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DIY Math research

  1. Feb 15, 2010 #1
    I've been having a nagging thought. I've just recently switched from CompSci to Math and while research is important for a CompSci student, research is pretty much *the goal* for a Math student. So getting into a research program would probably be my main goal from now until graduation. But I'm not going in without a backup plan.

    I'd like to know: what could I do with myself if I can't get into undergrad research? Is it possible to do math research on your own? Ignore the naiviety of that question for a moment.

    What prevents individuals from submitting academic papers without a college backing them? Okay, you do need some experts reviewing your work. And yes, I know it would be time consuming, but I'm betting that grad schools will be competitve. And I'm not a charismatic genius that can sway faculty to take me on.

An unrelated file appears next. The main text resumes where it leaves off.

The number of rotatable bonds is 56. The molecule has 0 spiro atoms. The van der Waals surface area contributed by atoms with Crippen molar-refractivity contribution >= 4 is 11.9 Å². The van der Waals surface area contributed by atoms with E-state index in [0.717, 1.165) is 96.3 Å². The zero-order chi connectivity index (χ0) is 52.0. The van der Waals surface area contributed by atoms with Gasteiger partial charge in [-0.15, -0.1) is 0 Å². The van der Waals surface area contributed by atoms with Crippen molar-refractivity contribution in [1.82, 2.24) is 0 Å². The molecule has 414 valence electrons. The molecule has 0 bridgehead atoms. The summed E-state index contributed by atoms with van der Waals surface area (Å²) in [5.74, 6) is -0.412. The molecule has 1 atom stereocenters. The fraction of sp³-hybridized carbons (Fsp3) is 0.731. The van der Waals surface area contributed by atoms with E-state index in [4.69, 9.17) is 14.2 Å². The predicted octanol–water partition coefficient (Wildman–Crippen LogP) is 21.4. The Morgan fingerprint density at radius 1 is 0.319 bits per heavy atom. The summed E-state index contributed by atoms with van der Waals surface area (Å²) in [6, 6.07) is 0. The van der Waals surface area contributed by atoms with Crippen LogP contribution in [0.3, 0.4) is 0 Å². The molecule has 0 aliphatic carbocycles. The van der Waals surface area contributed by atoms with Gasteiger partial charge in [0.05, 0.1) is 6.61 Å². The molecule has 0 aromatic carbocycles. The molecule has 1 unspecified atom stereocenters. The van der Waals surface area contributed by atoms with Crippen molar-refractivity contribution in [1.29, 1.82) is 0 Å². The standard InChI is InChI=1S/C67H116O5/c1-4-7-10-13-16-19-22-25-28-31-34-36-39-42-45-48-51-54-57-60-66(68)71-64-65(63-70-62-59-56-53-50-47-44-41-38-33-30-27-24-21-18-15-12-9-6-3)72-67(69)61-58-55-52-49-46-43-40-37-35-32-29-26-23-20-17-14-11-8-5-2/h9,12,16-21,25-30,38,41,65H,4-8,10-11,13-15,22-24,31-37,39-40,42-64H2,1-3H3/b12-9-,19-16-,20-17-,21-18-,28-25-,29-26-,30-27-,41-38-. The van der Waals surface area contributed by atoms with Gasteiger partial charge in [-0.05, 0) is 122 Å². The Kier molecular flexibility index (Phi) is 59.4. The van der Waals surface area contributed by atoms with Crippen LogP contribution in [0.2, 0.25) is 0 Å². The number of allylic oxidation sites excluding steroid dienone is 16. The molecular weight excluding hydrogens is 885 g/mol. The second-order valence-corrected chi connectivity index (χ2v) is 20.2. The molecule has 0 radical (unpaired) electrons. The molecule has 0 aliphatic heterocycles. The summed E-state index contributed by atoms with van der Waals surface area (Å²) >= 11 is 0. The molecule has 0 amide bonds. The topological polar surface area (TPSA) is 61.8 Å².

I just want to have some papers in my name when it comes time to apply for grad school, and I'm willing to put in the extra work to make it happen. How crazy would it be if I started tackling problems undergrad research problems and at least blogging about my attempts, if not just submitting something to arxiv when I'm ready for it to be reviewed?
  2. jcsd
  3. Feb 15, 2010 #2
    Look some more and look outside your research. There's tons of very quantitative research being done in every field, and if a math professor doesn't want you a sociology professor may be thrilled to get you on board to crunch some numbers.

    I had a friend who did this, but he started with a problem given to him by a professor and it wasn't seen as a great move because he had no credentials. The biggest problem with undergrad research is that you don't really know the field, so you likely don't know what the solved problems and fields of interest are, basically what's worth publishing. The other aspect is the politics game: which journals would accept you, which ones won't touch your work, and which ones could actually hurt your reputation to be published in.

    So hit up every professor in your school, offer free work, and stay motivated. It's very likley that someone will take you on, especially if you prove to require very little supervision and manage to get things done.
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